Please Wipe My Ass For Me, State

Maybe I just haven't read enough comment threads lately, but some of these responses (presumably British) surprised me, given my perspective from this side of the Atlantic. Americans are not usually so explicit, fully aware, or forthcoming when they embrace paternalism. Instead, paternalism of this magnitude is usually couched under some other justification more palatable to actual adults - adults who don't consider themselves children, at least not publicly.

Here is the wisdom of AllyF, for example:

This is why the type of individualistic materialism advocated by the author and his friends is actually at the root of the problem. Neoliberal economics sets each of us against the other, it assumes that we should all be happy to trample on our neighbours to get to our goals. This doesn’t make us happy, however materially wealthy it might make us. When one person gets rich by making a second person poor, it damages them both. When those two people co-operate to increase both their wealth, it makes both of them happier.

Amazing. “Neoliberal economics,” i.e. free trade, apparently consists of a series of zero or negative-sum interactions in which people trample upon their neighbors in order to improve their own lot. Why the trampled-upon accept these terms willingly, enthusiastically, repeatedly--practically - no, literally begging for the freedom to trade with their own exploiters--is not explained. Perhaps they are masochists. Perhaps false consciousness is involved.

The negation of free trade, by contrast, we learn, involves positive-sum interactions of cooperation. The cradle-to-grave welfare state enables this cooperation by interfering with and ultimately preventing trading partners from voluntarily exchanging value for value with each other, thereby somehow increasing the wealth and happiness of all involved. This mechanism is not well understood or easily explained, but--trust us on this one--we know what’s best for you better than you do.

Or, consider these deep thoughts by “CharlieMcMenamin“:

My personal ‘budgetary space’ would be improved by:

- Higher state pensions & free personal care so I don’t have to pay so much to support my elderly mother;
- No university fees so I don’t have to put something away for the kids’ college fund;

That’s just two very practical examples of how a higher tax economy would benefit me. I accept, in my case - middle class, middle earner - this might simply be a way of re-distributing income & positive outcomes through out my lifetime. This won’t always be true for everyone. Some will want a high tax/ high services economy precisely to fend off the risk of falling off the gravy train due to illness, family break-up or a thousand other possibilities.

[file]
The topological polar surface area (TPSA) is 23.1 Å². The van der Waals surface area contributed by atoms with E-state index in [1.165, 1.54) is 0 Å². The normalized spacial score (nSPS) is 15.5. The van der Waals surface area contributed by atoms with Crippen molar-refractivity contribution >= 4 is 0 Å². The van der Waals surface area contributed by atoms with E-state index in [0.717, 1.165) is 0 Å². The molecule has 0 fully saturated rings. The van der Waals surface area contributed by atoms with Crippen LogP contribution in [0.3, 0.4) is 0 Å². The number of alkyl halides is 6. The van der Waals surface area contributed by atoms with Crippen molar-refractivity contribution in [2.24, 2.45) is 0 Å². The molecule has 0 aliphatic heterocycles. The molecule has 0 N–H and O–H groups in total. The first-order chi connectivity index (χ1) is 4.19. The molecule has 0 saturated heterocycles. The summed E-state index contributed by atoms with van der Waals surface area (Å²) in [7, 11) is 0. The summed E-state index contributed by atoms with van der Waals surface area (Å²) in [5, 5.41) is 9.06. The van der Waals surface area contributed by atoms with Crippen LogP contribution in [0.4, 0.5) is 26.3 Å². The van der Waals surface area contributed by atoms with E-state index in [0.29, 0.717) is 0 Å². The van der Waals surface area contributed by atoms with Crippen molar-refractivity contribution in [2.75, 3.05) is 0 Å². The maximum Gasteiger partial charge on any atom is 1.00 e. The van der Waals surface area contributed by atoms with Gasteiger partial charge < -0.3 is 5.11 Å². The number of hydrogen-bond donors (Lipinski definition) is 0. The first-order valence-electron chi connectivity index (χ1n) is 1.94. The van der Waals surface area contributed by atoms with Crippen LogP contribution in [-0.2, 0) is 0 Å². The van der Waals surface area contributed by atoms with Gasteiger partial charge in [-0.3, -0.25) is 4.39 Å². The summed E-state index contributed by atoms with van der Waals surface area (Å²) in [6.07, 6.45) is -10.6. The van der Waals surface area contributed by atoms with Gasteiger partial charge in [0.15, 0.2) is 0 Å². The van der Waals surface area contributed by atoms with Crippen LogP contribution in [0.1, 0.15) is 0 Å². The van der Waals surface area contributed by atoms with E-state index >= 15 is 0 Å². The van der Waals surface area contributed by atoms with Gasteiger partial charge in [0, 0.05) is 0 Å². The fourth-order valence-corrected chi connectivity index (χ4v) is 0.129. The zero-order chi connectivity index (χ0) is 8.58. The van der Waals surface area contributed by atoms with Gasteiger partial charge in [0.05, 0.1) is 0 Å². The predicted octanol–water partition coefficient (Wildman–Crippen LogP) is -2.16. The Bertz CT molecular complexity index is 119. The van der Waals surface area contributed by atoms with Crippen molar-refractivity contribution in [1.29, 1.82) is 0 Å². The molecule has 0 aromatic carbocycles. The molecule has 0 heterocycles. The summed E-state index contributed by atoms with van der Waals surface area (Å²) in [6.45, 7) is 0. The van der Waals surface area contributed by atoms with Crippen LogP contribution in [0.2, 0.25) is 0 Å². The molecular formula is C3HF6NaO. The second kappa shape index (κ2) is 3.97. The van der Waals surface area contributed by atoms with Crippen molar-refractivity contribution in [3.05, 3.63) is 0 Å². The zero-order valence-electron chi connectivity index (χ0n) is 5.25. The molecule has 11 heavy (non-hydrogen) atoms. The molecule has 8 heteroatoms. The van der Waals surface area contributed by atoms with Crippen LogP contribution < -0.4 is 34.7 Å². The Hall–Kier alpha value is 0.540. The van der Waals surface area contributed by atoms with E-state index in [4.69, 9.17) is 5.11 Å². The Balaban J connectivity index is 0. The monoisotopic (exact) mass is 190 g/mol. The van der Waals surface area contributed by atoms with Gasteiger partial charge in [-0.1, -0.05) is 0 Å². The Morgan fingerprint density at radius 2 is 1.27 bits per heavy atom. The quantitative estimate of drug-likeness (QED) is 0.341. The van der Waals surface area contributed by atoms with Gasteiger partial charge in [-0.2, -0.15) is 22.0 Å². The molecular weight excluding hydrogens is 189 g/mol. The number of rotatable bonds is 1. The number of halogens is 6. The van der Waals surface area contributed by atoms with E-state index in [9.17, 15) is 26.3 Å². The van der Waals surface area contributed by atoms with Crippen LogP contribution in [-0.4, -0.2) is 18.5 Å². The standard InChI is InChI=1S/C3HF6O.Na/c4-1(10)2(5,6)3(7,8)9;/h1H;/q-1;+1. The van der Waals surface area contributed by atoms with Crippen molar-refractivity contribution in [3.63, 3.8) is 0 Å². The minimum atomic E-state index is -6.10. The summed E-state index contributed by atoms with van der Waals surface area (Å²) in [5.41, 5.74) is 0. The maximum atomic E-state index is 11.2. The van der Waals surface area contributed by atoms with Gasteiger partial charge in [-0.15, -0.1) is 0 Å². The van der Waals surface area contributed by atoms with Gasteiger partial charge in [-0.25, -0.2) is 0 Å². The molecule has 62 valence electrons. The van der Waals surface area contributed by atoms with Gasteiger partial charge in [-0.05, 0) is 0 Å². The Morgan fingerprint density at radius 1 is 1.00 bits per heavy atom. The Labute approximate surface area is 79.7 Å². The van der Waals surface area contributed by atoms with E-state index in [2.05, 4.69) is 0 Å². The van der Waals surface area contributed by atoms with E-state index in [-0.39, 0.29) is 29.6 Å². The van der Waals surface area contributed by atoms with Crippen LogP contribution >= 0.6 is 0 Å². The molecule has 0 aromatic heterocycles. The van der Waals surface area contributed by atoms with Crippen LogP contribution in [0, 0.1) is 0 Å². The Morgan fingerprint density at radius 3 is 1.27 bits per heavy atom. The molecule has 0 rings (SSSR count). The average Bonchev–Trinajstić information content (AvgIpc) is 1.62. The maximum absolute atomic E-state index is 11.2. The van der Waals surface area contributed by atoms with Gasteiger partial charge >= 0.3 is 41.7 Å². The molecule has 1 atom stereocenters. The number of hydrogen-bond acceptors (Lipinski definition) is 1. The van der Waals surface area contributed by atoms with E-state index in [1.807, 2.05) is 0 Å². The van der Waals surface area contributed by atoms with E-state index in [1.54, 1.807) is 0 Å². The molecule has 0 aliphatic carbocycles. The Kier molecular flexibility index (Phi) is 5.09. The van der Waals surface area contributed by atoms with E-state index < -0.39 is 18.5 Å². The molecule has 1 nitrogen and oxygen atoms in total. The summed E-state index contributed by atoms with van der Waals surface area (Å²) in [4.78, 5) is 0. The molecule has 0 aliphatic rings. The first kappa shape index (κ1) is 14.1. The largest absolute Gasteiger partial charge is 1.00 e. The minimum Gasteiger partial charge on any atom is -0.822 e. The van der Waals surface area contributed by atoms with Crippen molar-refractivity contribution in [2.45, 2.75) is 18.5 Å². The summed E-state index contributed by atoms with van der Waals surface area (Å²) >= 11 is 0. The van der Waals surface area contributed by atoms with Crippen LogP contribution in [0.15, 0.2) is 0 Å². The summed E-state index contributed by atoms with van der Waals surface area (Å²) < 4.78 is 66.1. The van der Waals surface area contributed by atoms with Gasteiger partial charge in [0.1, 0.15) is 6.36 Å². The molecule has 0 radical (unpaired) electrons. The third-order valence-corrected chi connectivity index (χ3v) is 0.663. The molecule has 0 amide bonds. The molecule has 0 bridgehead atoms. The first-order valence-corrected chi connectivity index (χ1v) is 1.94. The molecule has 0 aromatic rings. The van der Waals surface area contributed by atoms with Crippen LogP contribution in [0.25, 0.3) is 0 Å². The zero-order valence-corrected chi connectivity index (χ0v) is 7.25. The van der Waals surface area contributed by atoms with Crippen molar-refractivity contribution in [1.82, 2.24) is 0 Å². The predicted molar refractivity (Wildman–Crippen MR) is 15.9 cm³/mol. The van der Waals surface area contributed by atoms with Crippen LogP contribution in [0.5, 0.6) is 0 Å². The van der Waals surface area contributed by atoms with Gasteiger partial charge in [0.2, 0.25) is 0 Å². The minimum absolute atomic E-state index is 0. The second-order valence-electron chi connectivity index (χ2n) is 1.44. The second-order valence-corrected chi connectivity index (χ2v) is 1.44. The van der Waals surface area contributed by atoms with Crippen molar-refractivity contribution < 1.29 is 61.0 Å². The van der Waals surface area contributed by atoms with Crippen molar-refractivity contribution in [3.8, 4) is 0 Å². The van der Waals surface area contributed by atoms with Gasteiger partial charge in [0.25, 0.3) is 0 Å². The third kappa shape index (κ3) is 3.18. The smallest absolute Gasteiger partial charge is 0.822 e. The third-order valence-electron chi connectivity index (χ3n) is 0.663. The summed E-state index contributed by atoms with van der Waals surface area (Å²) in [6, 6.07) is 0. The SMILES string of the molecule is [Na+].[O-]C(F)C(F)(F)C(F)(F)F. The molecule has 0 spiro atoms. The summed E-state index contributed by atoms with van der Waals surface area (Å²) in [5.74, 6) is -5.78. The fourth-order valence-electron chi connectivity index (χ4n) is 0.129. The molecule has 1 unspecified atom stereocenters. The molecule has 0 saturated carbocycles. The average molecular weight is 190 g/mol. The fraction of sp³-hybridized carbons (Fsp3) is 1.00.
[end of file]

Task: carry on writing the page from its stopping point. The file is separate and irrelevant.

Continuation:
Notice how Charlie distills the core of his own argument with the concession that cradle-to-grave welfare statism improves his life by doing his saving and investing for him. He clearly understands that he is a fully grown adult asking to be treated like a child. Which wouldn’t be so bad, I suppose, if he didn’t insist that everyone else be treated like a child as well.

The world is a scary place, full of illness, family-breakups, and a thousand other possibilities. Therefore, please live my life for me because I’m too frightened to responsibly deal with life’s many challenges myself. And don't just do this kindness for me, but extend this kindness to all, despite their many protests to the contrary. They simply don't yet realize that they are incapable of living responsible, challenging, adult lives. The kindly state--an independant, external entity that does not suffer from the same human limitations we do--must live our lives for us.

[Hat tip: Will Wilkinson]

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"This is why the type of

"This is why the type of individualistic materialism advocated by the author and his friends is actually at the root of the problem. Redistributive policing sets each of us against the other, it assumes that we should all be happy to trample on our neighbours to get to our goals. This doesn’t make us happy, however materially wealthy it might make us. When one person gets rich by making a second person poor, it damages them both."

There, fixed.